When it opened in 2020, Phoenix Central Park – a breathtakingly beautiful arts and performance hub in Chippendale – only had time for one performance before lockdown forced it to switch to digital-only content. Now, the landmark venue, owned by philanthropist Judith Neilson (who also owns nearby White Rabbit Gallery), has risen from the ashes of the global pandemic and is welcoming audiences back with a stellar line-up of live, free gigs for its fourth season.
“It’s a really exciting season,” creative director Beau Neilson (Judith’s daughter) tells Broadsheet. The program has a mix of artists, from classical piano and chamber music performers to raw vocalists and groovy hip-hop artists, singer-songwriters and experimental musicians. Expect to see a roll call of Australia’s most exciting and in-demand musicians, including singer-songwriter and caustic lyrical poet Sarah Mary Chadwick, DJ Morgan Wright, and orchestral and electronic artist Jonti. “All the performances are quite different. Some are still and contemplative while others are loud and rowdy,” Neilson explains.
Unlike standard seated venues, the performance space in Phoenix Central Park evokes an Elizabethan theatre. The action is in the round, so audiences and performers interact in new, interesting ways. The intimate, almost monastic space – like a giant beehive with its dramatic 10-metre-high timber-ribbed ceiling – winds down into a small circular stage area, which can be seen from multiple vantage points.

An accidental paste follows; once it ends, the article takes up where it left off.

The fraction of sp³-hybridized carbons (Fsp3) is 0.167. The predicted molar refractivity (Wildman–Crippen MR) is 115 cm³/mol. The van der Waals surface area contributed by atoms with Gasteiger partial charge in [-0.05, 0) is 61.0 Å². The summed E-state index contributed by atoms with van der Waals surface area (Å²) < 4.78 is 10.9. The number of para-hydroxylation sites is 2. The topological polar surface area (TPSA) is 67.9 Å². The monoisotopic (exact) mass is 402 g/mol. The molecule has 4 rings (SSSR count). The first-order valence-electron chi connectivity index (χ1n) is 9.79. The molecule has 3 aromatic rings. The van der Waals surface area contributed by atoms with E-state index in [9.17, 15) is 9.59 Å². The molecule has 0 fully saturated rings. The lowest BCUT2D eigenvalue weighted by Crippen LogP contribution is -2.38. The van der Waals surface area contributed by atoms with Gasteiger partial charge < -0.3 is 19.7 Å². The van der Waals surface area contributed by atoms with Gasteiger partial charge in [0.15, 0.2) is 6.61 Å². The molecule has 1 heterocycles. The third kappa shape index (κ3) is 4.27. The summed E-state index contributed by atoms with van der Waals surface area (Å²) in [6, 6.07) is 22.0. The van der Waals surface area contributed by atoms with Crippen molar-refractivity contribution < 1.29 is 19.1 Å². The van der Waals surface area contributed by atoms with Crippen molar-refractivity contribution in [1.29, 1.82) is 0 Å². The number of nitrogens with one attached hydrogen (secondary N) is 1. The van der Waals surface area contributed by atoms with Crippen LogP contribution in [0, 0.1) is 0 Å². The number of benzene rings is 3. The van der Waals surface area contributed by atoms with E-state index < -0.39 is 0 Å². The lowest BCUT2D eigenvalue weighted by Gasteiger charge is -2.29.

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“The thing that really defines Phoenix Central Park and makes it so special is that it has a small capacity, with no more than 120 people, some seated, some standing. [The performance] is in the round so you can see the performers from all angles, which is very unusual. And vice versa for the performers themselves when they’re looking out to the audience. The way the stairs wrap around means they’re faced with a wall of people, which can be quite intimidating but also gives each performance a real sense of intimacy and connection,” says Neilson.
Like its sister venue White Rabbit Gallery, Phoenix Central Park is a completely philanthropic project. All the gigs are free, and tickets are released via a democratic ballot system.
“A lot of other music venues can only book artists according to how many tickets they can sell. It means they are not able to take risks like we are. I think it’s important to have all kinds of diverse offerings. Sydney needs things that are more accessible and more experimental,” says Neilson. “We want to encourage people to try different things. Whether you know the music or not, you’ll have a positive experience that will expand your mind, your knowledge of music and the local scene.”